Do I have that correct? And if so how does that explain drivers such as Shame Hmiel who was far from finishing in the top ten or was tested after a crash yet popped positive?

    “- The samples will be sent to Labcorp, the most trusted name in lab testing.”

    And your proof of this is what?

    “- If a driver’s results are negative, leave them alone that week”….. “- If a driver’s results are positive, tough cookies. Suspend ‘em.”

    Umm, that’s no change from the current policy.

  • hopper

    So basically what you’re saying is, you don’t like my policy?

  • http://fullthrottle.cranialcavity.net Marc

    Very perceptive of you Hopper.

    I also note you made no attempt at correcting any and all errors I may have made.

    Never one to shut off debate I’ll be glad to entertain your thoughts on how your policy can be effective if you only test those that crash and finish in the top ten of a race.

    You might also want to explain why those in the top ten get tested for “performance enhancers” only and not “meth, pot, or whatever else makes your brain go crazy?”

    We all know Mayfield claims to be taking Adderall and that drug is what caused him to pop positive for amphetamine.

    If that true, which seems increasingly unlikely but still debatable, Adderall has been proven in a court of law to have contributed to a high school football players death.

    15-year-old Max Gilpin. Expert witnesses testified “that it appeared a combination of heat, the use of the dietary supplement creatine and attention deficit disorder drug Adderall, and being ill were the main factors that contributed to Gilpin’s death, which they called an accident.”

    That raises this exit question for you: Given the warning labels on the drug and now this expert testimony in a court of law that a jury agreed with should Adderall be one drug that gets on the banned list?

    • hopper

      But you didn’t answer MY question.

  • http://fullthrottle.cranialcavity.net Marc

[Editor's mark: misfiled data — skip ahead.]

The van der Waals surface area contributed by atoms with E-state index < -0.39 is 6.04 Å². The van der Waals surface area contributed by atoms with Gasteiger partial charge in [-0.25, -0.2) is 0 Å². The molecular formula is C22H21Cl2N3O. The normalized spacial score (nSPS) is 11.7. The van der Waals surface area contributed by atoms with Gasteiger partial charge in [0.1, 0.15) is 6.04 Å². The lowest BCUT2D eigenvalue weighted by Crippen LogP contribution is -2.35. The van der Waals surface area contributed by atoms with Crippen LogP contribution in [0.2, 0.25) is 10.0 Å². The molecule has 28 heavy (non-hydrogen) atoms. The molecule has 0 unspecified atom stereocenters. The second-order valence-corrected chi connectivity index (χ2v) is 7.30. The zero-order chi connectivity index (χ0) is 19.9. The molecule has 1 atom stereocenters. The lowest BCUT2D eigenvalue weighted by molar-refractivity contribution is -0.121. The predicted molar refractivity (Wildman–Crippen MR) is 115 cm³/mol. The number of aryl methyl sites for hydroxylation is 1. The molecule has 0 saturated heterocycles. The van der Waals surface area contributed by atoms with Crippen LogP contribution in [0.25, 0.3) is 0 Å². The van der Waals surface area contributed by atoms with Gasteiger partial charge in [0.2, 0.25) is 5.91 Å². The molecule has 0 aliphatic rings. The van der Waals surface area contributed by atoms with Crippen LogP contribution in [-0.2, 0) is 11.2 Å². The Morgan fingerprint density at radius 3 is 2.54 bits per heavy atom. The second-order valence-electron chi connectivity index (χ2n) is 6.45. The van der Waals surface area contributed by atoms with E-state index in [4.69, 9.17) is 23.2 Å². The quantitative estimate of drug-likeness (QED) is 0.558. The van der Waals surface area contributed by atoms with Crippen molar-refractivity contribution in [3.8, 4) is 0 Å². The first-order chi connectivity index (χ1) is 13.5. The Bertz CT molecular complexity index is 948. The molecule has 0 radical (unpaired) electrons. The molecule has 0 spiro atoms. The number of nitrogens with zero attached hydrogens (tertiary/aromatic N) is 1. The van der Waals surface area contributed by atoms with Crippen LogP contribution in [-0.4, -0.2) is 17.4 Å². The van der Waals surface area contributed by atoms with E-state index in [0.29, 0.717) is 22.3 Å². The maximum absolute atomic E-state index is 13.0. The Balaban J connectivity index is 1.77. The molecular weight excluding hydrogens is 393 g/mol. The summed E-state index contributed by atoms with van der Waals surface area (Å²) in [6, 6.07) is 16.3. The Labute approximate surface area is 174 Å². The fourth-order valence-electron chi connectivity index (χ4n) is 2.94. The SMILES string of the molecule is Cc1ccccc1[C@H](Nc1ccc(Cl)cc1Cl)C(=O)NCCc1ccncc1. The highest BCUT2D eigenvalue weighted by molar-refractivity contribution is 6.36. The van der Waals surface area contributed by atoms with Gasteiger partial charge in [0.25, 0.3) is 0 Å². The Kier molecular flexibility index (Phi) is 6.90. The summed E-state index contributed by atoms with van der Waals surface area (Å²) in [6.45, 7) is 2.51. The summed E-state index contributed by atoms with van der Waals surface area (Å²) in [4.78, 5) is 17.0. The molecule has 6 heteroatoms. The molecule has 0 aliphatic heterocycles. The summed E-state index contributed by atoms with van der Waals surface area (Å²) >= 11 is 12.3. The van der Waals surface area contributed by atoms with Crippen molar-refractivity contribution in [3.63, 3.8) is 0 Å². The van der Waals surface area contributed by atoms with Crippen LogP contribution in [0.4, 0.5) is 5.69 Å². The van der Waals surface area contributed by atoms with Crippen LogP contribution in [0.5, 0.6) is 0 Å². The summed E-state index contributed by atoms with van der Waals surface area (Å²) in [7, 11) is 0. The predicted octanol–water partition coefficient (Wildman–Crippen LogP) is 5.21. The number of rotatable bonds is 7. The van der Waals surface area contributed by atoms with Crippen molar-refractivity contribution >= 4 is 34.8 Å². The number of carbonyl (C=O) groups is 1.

Hopper, whose only response in this thread is this… “So basically what you’re saying is, you don’t like my policy?”

    Excuse me? Yes I did, not only that but outlined exactly what I thought was wrong with it.

    Or perhaps your question came in the form of a digital version of “disappearing ink” and I failed to see it before it did.

    • hopper

      So, you don’t like my policy, and yet you say it’s just like NASCAR’s policy. Does that mean you don’t like NASCAR’s policy? Because that’s what it looks like…

  • http://fullthrottle.cranialcavity.net Marc

    Geesh hopper, frankly I had to go back a reread what I wrote to make sure of some of what you claim is anything close to fact.

    Nice try, the closest thing to what you assert is this: “Umm, that’s no change from the current policy,” that was in response to a SINGLE part of your “policy” and contained in comment No. one.

    Again, nice try.

    And again, where is this alleged question that I failed to answer and asked for in comment 4?

    In answer to your question you actually did ask, as opposed to dreaming up, yes I have little to no problem with their policy. The only change I’d make is having a larger group of drivers take a random sample each week.

    As it is the small sample in use has caught over a dozen drivers/crew members since the new policy started. I suspect the number possibly be a bit larger if larger numbers were sampled.